The Reds’ Travis Church slides home safely through the legs of Braves relief pitcher Joe Gianakis.
By Rich Bevensee
Nerves of steel and boatloads of confidence. Travis Church and Teddy Monahan are league leaders in those qualities, and the Philadelphia Reds 18U club emerged with a victory because of it.
Church made a gutsy decision to score from second on a wild pitch to give his team the lead in the final inning, and Monahan walked the fine line between winning and losing in a relief appearance before slamming the door shut.
Thanks to the late-inning efforts of Church and Monahan, the Reds escaped with a 6-5 victory over the Nokona 17U Braves to conclude their week of pool play games in the 18U Diamond Nation World Series on Wednesday afternoon at ‘The Nation’ in Flemington.
“We’re a pretty tough team mentally and physically, so I didn’t really worry about coming from behind in the last inning,” Church said. “I thought we would rally and pull out the win.”
The triumph allowed the Reds (2-1-1) to finish the week on a high note going into their next tournament in Hershey, Pa., next week. The Reds opened with a 7-7 tie with Untamed Exposure, beat Diamond Jacks 17U Gold, 5-3, and lost to TBT Ballers NY 18U, 7-0.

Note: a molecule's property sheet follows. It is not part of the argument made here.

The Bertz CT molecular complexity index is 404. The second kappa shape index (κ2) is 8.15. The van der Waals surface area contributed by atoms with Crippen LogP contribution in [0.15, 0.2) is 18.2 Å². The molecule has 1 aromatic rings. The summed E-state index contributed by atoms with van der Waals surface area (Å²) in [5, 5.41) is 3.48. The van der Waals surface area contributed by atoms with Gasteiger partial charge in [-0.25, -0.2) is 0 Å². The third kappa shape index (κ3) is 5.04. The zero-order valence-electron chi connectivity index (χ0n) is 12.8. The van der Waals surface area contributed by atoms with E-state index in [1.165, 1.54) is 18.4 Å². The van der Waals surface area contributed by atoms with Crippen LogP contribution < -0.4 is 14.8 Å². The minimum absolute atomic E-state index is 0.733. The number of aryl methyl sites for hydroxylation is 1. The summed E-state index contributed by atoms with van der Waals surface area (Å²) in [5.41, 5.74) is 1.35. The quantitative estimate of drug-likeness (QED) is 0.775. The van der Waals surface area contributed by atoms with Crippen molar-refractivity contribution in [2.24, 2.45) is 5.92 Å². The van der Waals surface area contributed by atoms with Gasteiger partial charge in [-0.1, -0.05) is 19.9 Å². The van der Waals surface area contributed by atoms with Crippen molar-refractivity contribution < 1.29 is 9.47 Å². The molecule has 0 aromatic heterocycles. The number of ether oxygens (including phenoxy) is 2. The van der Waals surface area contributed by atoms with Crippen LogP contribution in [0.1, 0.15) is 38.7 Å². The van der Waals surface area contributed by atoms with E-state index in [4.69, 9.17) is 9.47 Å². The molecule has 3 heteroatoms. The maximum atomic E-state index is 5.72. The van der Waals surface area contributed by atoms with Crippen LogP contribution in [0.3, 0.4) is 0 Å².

Nokona, based in Ashland, Massachusetts, closed out pool play at 2-2. It defeated Coal Region Sports, 3-2, and Diamond Jacks 17U Gold, 6-1, before bowing to the Reds and PS2 Academy, 7-0.
Church, the catalyst in the Reds’ comeback in the top of the sixth inning, was standing on second base and Nate Perricone was on third with their team trailing 3-2. After Joe Krasowski received an intentional walk to load the bases, the first pitch to Teddy Monahan was wide of the plate and Perricone hustled home. That’s where Church comes in.
Braves catcher Colin Yeaton retrieved the wild pitch from the backstop, his throw hit Perricone as he slid, and the ball rolled in front of the plate. Church never slowed as he rounded third and slid home safely to give the Reds a 4-3 lead.
“I always try to be aggressive and anticipate things like that,” said Church, a rising junior at Radnor (Pa.) High. “As soon as I saw the ball go there and no one was rushing to get it, I took off and I knew I had it. When I was rounding third I wasn’t positive I was going to make it but I was confident. I always try to run hard and hope for the best.”